In addition, there is a sweet little trailhead that begins at the southern end of the campground. This walk leads through deep spruce forest, and is lined with thick vegetation typical of the moist climate in the Oregon coastal forests.South Beach trail plants

Emerging at the aforementioned parking lot, the trail continues down the steep cliff to the beach below.

Two Trails_130With asphalt pavement on the steep trail, it is a joy to walk, either up or down, and there is a nice bench for a break if you need it.  On this spring day, we were surprised that the park staff has yet to do much clearing along the trail and the grasses and flowers were wild and overflowing and lovely along the path.Two Trails_132

At the bottom of the trail, there are a few logs to walk over, arranged conveniently into a rough step like configuration, and the beach stretches to the north and to the south.  Two Trails_142

We usually walk south, because with the tide out we can walk a greater distance before being stopped by rocky cliffs.  The beach shifts and changes with the winds and seasons, and we noticed that the ephemeral brackish water lake was gone, completely erased by tides and winter storms. The large pool was formed by a small stream, emerging from the cliffs, and the water was fresh enough that Abby could swim and even drink.  Two Trails_144

No more.  Now the stream crosses the sand, circumnavigating the large stacks and going directly to the ocean.Two Trails_158

My Keen Targhee boots did their job and I crossed the stream without getting the least bit wet.  It was just a bit cold for barefoot hiking and wading, so I was glad for dry feet this time.

As I was taking photos, I realized that we rarely do this walk in the early part of the day.  Most of my photos of the ocean from this part of the beach are against late afternoon sun.  It was a treat to have the sun behind me for a completely different kind of light.Two Trails_163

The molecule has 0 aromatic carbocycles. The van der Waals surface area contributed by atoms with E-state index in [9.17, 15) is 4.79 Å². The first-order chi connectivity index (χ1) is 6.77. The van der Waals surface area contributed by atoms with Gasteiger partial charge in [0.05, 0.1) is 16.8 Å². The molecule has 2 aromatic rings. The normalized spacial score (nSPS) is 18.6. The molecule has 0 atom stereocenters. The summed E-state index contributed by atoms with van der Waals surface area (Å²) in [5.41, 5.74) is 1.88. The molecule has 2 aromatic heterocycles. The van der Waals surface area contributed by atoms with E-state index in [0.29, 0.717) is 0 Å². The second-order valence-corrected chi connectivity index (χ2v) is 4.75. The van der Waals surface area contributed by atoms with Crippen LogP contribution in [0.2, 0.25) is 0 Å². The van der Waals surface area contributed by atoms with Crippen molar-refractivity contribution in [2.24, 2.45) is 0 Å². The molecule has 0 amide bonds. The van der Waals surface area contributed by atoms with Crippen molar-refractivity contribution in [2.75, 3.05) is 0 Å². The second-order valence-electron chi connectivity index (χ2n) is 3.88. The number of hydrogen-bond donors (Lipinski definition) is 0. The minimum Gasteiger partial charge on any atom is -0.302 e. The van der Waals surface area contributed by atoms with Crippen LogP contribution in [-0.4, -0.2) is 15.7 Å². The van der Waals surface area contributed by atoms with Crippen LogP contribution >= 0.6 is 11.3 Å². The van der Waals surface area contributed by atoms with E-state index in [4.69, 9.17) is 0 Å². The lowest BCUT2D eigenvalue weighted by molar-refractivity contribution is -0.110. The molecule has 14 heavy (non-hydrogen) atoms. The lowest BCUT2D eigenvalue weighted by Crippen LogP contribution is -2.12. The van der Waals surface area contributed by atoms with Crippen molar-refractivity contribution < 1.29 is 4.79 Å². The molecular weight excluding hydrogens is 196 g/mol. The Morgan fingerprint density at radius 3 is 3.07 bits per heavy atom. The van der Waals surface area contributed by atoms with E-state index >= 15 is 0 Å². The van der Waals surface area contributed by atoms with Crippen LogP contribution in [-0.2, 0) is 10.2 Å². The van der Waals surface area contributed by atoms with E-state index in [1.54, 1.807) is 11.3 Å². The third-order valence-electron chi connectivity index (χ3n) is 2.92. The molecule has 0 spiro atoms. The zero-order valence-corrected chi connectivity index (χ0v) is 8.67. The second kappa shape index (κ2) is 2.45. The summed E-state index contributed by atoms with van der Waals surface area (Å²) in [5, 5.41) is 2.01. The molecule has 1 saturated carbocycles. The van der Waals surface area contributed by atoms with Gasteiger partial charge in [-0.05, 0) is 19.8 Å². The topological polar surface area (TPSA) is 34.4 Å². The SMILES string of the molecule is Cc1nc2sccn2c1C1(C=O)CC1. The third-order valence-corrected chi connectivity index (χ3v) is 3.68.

With low tide just an hour or so ahead of us, we saw only one red sea star, too far out to get much of a photo.  There have been times when we have seen more than we can count, along with green anemones.  It is never the same.

This time the most dramatic find was brilliant green moss on the rocks, soft as velvet, and many different kinds of algae covering the sea stacks, still dripping with seawater.Two Trails_179

Just around the corner from the rocky jumble that stopped our walk, is another small beach that lies directly below Mo’s former condo.  Sometimes we can negotiate the jumble, but this time it looked daunting so we didn’t bother.

Two Trails_167We spent a bit of time wondering at how it might feel to ascent this tram, and remembered climbing steps like these to get to the beach from the condo.  Two Trails_175

I am not sure exactly where the state park boundary ends on South Beach, but we assume that once there are homes along the cliff above us we are outside the state park and Abby can run and play off leash.Two Trails_150

Mo threw the ball for her until Abby finally refused to drop it.  I think that was her way of saying she was finally worn out.  For 12 years old she does great, and still loves to retrieve the ball, but she is getting a bit slower.  Makes me a bit sad.  Of course, I am slowing down as well, and that makes me a bit sad too.

September 8 to 10 John Day to Baker City

Currently we are back In Rocky Point, Oregon.  Cloudy and light rain, 43 degrees F

Clyde Holiday State Park near John Day Sometimes I can just sit down at the computer, open up the photos of our travels, and all the memories come flooding back.  It is easy to write and remember what we have seen and done.  Other times I look at the photos, I remember, but writing about it just doesn’t quite come as easily.  Makes me glad I made the effort to write about our days in John Day Fossil Beds while they were happening.

Our original plan this summer season was to stay home, to enjoy our own state, and we did just that.  There are parts of Oregon that are very familiar to me.  The corridor north and south along 97, the corridor along I-5, the road over 140 to Medford, the roads east to the desert.  I have traveled along Highway 26 to Idaho in the past, but never had the time to really linger and explore.  This month we took that time and it paid off with beautiful back roads, amazing vistas, and good memories.